The credit card delinquency rate (the ratio of borrowers 90 days or more delinquent on their general purpose credit cards) dropped on a yearly basis from 1.61 percent in Q4 2012 to 1.48 percent in Q4 2013. Average credit card debt per borrower, a sign that consumers continue to deleverage, also declined from $5,376 in Q4 2012 to $5,325 in Q4 2013.
On a quarterly basis, both the credit card delinquency rate (up from 1.36 percent in Q3 2013) and credit card debt (up from $5,235 in Q3 2013) increased because of seasonality associated with holiday shopping.
The data provided are gathered from TransUnion's proprietary Industry Insights Report, a quarterly overview summarizing data, trends and perspectives on the U.S. consumer lending industry. The report is based on anonymized credit data from virtually every credit-active consumer in the U.S.
Credit card delinquencies continue to remain much lower than historical norms. We also believe that there is a continuing reduced demand for new credit in the prime credit ranges, said Ezra Becker, vice president of research and consulting in TransUnions financial services business unit. While industry reports show that direct mail has increased by about 30 percent in the last year, we have seen originations only rise about 11 percent in that same timeframe. In short, consumers are managing the cards they have in their wallets effectively and do not seem to be seeking additional card credit at this point. This also speaks to the need for lenders to examine alternative channels for account acquisition beyond traditional direct mail campaigns.
Every state experienced a decline in their credit card delinquency rate between Q4 2012 and Q4 2013. The largest delinquency declines occurred in Massachusetts, Rhode Island, Wisconsin and Oregon. Credit card debt per borrower increased in only seven states on a yearly basis.
TransUnion reported 341.40 million credit card accounts as of Q4 2013, up from 329.48 million in Q4 2012. Viewed one quarter in arrears (to ensure all accounts are included in the data), new account originations increased to 11.96 million in Q3 2013, up from 10.75 million in Q3 2012.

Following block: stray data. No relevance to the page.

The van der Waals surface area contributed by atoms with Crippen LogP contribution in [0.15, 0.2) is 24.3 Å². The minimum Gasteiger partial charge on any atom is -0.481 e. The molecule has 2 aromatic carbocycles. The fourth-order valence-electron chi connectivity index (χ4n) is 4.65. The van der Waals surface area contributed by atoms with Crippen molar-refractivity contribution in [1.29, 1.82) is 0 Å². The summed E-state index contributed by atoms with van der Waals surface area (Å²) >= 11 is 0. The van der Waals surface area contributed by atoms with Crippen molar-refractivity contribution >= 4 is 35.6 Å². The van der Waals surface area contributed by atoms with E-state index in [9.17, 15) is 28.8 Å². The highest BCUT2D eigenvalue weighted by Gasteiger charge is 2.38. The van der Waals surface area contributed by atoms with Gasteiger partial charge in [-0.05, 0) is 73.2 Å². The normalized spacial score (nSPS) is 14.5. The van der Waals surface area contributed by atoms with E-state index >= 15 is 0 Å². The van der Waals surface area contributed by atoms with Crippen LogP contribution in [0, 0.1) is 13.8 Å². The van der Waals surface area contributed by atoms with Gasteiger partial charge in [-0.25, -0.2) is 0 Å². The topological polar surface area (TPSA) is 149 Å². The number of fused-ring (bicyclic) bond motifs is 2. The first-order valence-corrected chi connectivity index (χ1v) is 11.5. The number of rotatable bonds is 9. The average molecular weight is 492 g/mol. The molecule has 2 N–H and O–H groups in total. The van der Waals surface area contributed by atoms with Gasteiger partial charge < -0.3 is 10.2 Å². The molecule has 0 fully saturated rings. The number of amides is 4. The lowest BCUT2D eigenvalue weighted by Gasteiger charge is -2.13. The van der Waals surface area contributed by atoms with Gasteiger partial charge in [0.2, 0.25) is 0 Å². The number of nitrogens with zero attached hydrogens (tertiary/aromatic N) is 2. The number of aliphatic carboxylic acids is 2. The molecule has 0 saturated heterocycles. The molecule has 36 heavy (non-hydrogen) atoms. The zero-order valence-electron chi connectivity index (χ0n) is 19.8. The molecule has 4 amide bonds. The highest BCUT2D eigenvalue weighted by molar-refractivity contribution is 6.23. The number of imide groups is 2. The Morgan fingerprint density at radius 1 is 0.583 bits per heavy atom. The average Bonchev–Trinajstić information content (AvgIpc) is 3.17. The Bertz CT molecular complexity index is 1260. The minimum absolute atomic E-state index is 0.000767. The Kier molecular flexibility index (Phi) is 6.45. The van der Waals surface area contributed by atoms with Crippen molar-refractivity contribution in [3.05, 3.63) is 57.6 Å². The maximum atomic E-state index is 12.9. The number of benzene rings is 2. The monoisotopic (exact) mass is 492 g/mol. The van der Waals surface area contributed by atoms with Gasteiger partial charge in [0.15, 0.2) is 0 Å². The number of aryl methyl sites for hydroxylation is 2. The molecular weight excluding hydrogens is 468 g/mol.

TransUnions latest credit card report also found that the non-prime population (those consumers with a VantageScore 2.0 credit score lower than 700) continues to represent a smaller portion of all credit card loans at 30.13 percent in Q3 2013, down from 30.23 percent in the same period last year. In Q3 2007, the non-prime population represented 44.03 percent of all credit card loans. With relatively fewer subprime credit cards in the marketplace, delinquencies should remain low, said Becker.
At first glance, the increased number of credit card accounts and new account originations appear to be quite positive. However, there are still at least 40 million fewer credit card accounts active in the marketplace than what we observed just five years ago, said Becker. While there are more than one million more new account originations from one year ago, the non-prime percentage of this group has actually declined. Competition in the prime score ranges is fierce, and those consumers dont seem to need more card credit. With the economy improving and delinquency rates remaining so low, we may see lenders shifting their acquisition activities to somewhat higher-risk market segments.
TransUnion is forecasting consumer delinquencies to rise to approximately 1.57 percent by the end of the first quarter, which remains a relatively low level. TransUnions forecast is based on various economic assumptions, such as gross state product, consumer sentiment, unemployment rates, real personal income, and others. The forecast would change if there were unanticipated shocks to the economy.
This information is reported by TransUnion and is part of its ongoing series of quarterly analyses of credit-active U.S. consumers and how they are managing credit related to mortgages, credit cards and auto loans.